Peadar Mogan on the "lift" Jim McGuinness has given Donegal and the challenges posed by Louth

Donegal's Peadar Mogan, the PwC GAA/GPA Player of the Month for May in football, pictured with his award at his club Naomh Naille GAA in Mountcharles, Donegal
-Credit: (Image: Brendan Moran/Sportsfile)

Not for the first time, Jim McGuinness has turned Donegal football on its head and it’s the sense of identity that he has with the county that struck Peadar Mogan most.

Mogan was an impressionable teenager the last time that McGuinness led the county and even has a photograph at home of the two of them with the Sam Maguire Cup in Mountcharles from 2012.

“Jim was brilliant in those times at getting photos,” says Mogan. “It’s funny how the tables have turned now. That’s life.”

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So, imagine how he felt when it emerged that McGuinness was to return as manager after a disastrous 2023 for Donegal football.

“There was huge excitement, first of all. There was huge excitement within the county and personally too there was huge excitement because he’s been there, he’s managed Donegal before and you know what was done so it was great, knowing that you’re going to get to work with someone like that, someone that has the expertise so I’d say the main thing was excitement really.

“It really gave us a great lift and a great boost and it was just really then we were mad to get started. It just gave everything and everyone a huge boost after last year, getting beat early last year and just the way things went. It was brilliant timing, like.”

Since he had previously managed Donegal, McGuinness had been around the world, settling in Scotland, China and the US at different stages, trying to make a breakthrough in soccer coaching and management.

“No matter where he’s travelled in the world, he’s always never forgot about Donegal so that definitely was probably one of the first things about how much he actually cared and how much he actually cared about the supporters, to try and give them something to cheer about because I think that’s huge and it was one of the main things, definitely.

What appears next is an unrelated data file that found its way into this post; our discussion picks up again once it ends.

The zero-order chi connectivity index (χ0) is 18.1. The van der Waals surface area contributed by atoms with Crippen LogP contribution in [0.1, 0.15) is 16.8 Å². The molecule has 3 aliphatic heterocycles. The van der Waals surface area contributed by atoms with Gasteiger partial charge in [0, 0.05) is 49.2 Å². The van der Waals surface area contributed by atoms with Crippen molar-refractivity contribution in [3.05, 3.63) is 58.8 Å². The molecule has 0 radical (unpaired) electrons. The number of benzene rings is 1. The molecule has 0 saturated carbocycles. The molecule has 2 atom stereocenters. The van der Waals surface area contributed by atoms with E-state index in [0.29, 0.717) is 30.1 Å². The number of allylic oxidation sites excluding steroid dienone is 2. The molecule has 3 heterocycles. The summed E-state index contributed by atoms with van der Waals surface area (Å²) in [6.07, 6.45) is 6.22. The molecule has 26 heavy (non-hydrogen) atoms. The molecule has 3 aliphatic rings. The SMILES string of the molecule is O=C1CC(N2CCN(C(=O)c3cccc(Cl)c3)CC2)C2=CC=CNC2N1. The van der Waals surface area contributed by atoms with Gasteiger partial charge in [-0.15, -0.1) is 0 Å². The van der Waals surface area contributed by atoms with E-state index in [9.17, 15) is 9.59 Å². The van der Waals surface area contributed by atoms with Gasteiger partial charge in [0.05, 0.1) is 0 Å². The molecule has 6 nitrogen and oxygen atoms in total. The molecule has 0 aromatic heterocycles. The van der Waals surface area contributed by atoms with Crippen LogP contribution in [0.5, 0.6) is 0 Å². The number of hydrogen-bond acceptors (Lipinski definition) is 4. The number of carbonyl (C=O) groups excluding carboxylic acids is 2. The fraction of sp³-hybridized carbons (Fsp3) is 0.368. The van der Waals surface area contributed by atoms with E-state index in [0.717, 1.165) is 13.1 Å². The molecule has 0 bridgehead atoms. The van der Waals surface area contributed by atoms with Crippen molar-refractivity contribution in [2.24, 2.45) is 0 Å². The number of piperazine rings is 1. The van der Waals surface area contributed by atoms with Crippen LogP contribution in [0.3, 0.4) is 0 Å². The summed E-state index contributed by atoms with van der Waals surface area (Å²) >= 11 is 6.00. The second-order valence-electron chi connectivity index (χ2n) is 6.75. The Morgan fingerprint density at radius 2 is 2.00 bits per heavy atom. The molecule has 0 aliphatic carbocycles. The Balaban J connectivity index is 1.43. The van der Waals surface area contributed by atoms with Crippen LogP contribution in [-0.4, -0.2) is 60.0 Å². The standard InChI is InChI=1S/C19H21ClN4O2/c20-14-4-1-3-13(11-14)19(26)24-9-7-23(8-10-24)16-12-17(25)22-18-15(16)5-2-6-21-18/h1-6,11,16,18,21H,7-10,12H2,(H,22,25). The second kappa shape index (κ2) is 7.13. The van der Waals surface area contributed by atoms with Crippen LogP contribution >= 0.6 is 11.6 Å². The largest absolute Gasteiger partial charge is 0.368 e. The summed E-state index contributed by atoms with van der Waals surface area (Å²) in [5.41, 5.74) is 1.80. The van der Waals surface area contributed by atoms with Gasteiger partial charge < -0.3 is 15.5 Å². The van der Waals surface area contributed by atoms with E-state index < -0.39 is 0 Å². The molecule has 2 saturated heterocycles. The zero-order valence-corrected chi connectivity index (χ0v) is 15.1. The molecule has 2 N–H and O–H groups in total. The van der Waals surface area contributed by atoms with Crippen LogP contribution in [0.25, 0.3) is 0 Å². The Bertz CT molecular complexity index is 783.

“That initial contact with him, I’d say that was the main thing that rubbed off with him.”

Like his first coming after the 2010 season, McGuinness inherited a team that was at a low ebb after last year’s difficulties, with relegation to Division Two, a swift exit from Ulster and eventual elimination at home to Tyrone in the All-Ireland preliminary quarter-final, not to mention numerous off the field issues engulfing the county board.

“Oh it was tough,” Mogan admits. “Now, I probably didn’t get the full force of it compared to some people because I was away in Liverpool last year as well so I wasn’t in terms of talking to a whole pile of people or around that environment.

“I was obviously coming home for a while for training and games and then I ended up getting injured so I wasn’t getting the full brunt of it but it wasn’t nice, even some of the stuff you were reading and me being away, I was feeling very sorry for the players with some of the stuff that was being said about them.”

As Mogan alluded to, he had been commuting to play for the county but an injury picked up in the League against Mayo ended his season. He used the down time to fuel himself for 2024 and it served him well as his form has been excellent, culminating in his being named PwC Player of the Month for May.

“I was away from home and I kind of used that as a way to refresh and get ready for next year. I probably used that time wisely and well to come back and probably come back that wee bit stronger and maybe come back earlier.

“I didn’t play for four months so when I came back into the club championship I was mad for road where some people were coming off the back of an inter-county championship season where I didn’t have that so I was just mad for road. Probably those couple of months away did help.”

Donegal are strong favourites to reach a first All-Ireland semi-final in 10 years when playing Louth in Sunday’s quarter-final, though Mogan points to their modest record outside of Ulster when playing down their status going into the game, with a qualifier win against Cork their only Croke Park victory since beating Dublin 2014.

Louth also gave Donegal plenty of it in the League this year, he noted.

“They are on a real high and they are riding the crest of a wave with some brilliant players. Their players are playing out of their skin and they have a nice balance, they have got height around the middle and they have loads and loads of legs and they are going to be absolutely gunning for this.

“They should probably have beaten us in Ballyshannon, let’s call a spade a spade.

“We got out of Ballyshannon really lucky that day so I wouldn’t say it is a thing we are taking for granted because they are a team that could potentially hurt you, they have scored an awful amount of goals in the Championship compared to other teams so they do pose a real dangerous threat. We are just looking literally to get to the next stage which would be huge for us.”

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